The e-Discovery and Information Governance Law Review, published by Law Business Research, make up an essential information tool for practitioners, in-house counsel, governments and corporate officers. Both a desktop reference tool and an online resource, The Law Reviews series handpicks key and developing areas of law and provides detailed insight from those who have on-the-ground experience.
This third edition of The e-Discovery and Information Governance Law Review provides a general overview of e-discovery and information governance obligations in key jurisdictions around the world.
Virtually unheard of 20 years ago, increasing data volumes and ever-changing technologies have resulted in e-discovery and information governance exploding onto the legal scene. Corporations face a wide array of overlapping and competing e-discovery and information governance laws and regulations, impacting the use, retention and disposition of electronically stored information (ESI).
The rules relating to disclosure in the context of English civil litigation are contained in the Civil Procedure Rules (CPR), which govern the practice and procedure for civil cases in England and Wales.2 However, as England has a common law legal system, parties will also need to consider English case law to the extent that it is relevant to any issue that may arise.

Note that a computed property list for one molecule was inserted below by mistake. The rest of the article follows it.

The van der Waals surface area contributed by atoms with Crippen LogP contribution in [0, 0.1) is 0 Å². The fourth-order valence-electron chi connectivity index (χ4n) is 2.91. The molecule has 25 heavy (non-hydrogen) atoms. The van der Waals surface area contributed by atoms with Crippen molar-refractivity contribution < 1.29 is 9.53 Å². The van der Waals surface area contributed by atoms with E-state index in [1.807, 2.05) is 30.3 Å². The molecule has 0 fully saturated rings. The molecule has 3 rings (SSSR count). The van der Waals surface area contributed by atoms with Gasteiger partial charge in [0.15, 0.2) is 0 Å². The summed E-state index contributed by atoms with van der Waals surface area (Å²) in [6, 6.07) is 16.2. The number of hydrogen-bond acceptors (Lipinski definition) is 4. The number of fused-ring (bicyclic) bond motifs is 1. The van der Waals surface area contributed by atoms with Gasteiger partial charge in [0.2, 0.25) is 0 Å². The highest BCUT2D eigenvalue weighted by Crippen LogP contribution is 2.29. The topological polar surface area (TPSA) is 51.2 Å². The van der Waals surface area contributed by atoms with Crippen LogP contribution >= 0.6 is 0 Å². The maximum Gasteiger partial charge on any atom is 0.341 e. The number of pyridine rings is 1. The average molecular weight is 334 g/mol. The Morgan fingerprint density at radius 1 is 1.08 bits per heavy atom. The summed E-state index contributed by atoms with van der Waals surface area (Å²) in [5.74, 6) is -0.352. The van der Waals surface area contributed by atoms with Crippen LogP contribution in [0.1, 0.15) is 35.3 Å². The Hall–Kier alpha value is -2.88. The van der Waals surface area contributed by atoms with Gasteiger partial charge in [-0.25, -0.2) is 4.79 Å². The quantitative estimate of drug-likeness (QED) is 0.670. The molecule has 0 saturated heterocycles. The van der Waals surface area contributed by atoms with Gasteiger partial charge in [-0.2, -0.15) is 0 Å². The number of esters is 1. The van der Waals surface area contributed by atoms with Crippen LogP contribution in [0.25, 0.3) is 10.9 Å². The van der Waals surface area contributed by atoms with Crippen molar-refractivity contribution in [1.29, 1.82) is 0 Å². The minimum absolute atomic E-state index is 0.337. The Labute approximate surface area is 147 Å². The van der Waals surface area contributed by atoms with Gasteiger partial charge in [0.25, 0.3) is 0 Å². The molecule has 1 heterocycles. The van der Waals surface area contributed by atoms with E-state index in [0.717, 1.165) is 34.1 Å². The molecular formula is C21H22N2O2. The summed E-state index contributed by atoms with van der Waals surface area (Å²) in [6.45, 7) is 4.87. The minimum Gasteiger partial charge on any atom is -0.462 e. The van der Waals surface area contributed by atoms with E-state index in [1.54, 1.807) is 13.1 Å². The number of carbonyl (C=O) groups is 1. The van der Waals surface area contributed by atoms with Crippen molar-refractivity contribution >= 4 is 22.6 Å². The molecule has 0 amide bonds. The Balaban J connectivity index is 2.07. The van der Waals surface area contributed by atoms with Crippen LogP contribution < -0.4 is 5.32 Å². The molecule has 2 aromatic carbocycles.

Until 1 January 2019, the relevant rules were contained in Part 31 of the CPR. However, on this date, a new Disclosure Pilot Scheme (the Disclosure Pilot) was launched, creating a new mandatory framework for disclosure.
The law governing electronic discovery (e-discovery) is continually developing. US courts, administrative agencies and regulatory bodies often have an expansive view of discovery of electronically stored information (ESI). This view stems from the notion that broad discovery helps facilitate the quest for truth.
The Federal Rules of Civil Procedure (the Federal Rules), state procedural rules, the Federal Rules of Evidence, state evidentiary rules, regulatory agency rules, other local rules and case law created by judicial and regulatory opinions form a patchwork of law governing e-discovery. Although courts and regulatory authorities are adapting evidentiary and procedural rules to the realities of e-discovery, courts, regulatory authorities and litigants struggle to keep up with ever-changing technologies and data proliferation.
The third edition of The eDiscovery and Information Governance Law Review covers jurisdictions.
Morgan Lewis Contributors